Golden Globes: Ricky Gervais Tries to Call Out Lack of Female Director Noms, But Joke Falls Flat

In the categories of best director and screenplay, there were no female nominees.

During the Golden Globes on Sunday night, the lack of female nominations in the category of best director was referenced by host Ricky Gervais.

Before introducing the presenters, the comedian said, "A lot of controversy over our next category: No female directors were nominated this year. That's bad." He continued, "I’ve had a word with the Hollywood Foreign Press Association and they have guaranteed this will never happen again. Working with all the major studios, [the HFPA has] agreed to go back to the way things were when they didn’t hire women directors. That will solve the problem. You’re welcome.”

The joke received no laughs from the crowd inside the auditorium.

This year's nominees were Bong Joon Ho for Parasite, Sam Mendes for 1917, Todd Phillips for Joker, Martin Scorsese for The Irishman and Quentin Tarantino for Once Upon a Time in Hollywood.

Similarly, no female writers were nominated in the category of best screenplay. The male writers who received recognition were Noah Baumbach for Marriage Story, Bong and Jin Won Han for Parasite, Anthony McCarten for The Two Popes, Tarantino for Once Upon a Time in Hollywood and Steven Zaillian for The Irishman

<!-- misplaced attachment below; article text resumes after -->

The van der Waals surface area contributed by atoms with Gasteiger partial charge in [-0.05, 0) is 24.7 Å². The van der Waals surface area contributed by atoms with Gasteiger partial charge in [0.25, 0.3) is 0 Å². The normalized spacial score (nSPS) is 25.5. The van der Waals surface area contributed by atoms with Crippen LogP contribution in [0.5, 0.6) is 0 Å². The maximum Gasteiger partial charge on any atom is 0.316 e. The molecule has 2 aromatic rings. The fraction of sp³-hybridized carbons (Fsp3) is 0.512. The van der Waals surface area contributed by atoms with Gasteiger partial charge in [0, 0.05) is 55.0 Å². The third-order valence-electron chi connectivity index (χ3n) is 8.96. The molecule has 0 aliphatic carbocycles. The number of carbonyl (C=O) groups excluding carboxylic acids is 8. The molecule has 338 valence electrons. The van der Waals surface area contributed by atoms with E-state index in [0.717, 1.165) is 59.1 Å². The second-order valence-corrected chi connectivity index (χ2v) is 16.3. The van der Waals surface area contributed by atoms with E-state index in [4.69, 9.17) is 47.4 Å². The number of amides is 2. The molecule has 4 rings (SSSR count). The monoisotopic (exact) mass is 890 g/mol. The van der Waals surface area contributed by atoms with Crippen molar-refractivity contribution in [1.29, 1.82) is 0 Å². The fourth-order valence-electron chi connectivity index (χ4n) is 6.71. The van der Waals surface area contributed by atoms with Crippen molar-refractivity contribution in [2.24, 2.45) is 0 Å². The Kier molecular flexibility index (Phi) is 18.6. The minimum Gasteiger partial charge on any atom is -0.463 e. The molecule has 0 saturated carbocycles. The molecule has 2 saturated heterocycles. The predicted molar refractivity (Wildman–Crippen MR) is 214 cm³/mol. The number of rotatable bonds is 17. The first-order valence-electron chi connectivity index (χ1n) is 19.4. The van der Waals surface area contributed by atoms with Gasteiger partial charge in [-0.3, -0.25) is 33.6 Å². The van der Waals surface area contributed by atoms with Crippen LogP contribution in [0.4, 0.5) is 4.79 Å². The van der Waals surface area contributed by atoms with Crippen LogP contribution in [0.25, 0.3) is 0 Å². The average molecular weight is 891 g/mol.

Tina Tchen, president and CEO of Time's Up, said Sunday in a statement shared with The Hollywood Reporter: "Even at this year's Golden Globes, which honored so many talented women in our community, there’s not a single best director nominee who is a woman, despite a record number of women-directed films in the past year. As today’s Golden Globes goes to show, women — and especially women of color — continue to be pushed to the sidelines by a system that holds women back, onscreen and off."

Continued Tchen, "The omission of women isn’t just a Golden Globes problem — it is an industry-wide crisis, and it’s unacceptable. Time’s Up will continue to fight until talented female creators and artists get the opportunities and recognition they deserve."

According to a recent study by USC's Annenberg Inclusion Initiative, 10.6 percent of the directors of the year's top-grossing films were women, which is the highest percentage in 13 years. Greta Gerwig's Little Women, Olivia Wilde's Booksmart, Lulu Wang's The Farewell and Melina Matsoukas' Queen & Slim were some of the prominent projects that drove the figure upwards.

At the 2018 Golden Globes, Natalie Portman called out the lack of female director mentions when she read out the nominees for the category, going off-script to bluntly state, "And here are all the male nominees."

The 77th annual Golden Globes aired live from the Beverly Hilton on NBC.

Dick Clark Productions, which produces the Golden Globes, shares a parent company with The Hollywood Reporter.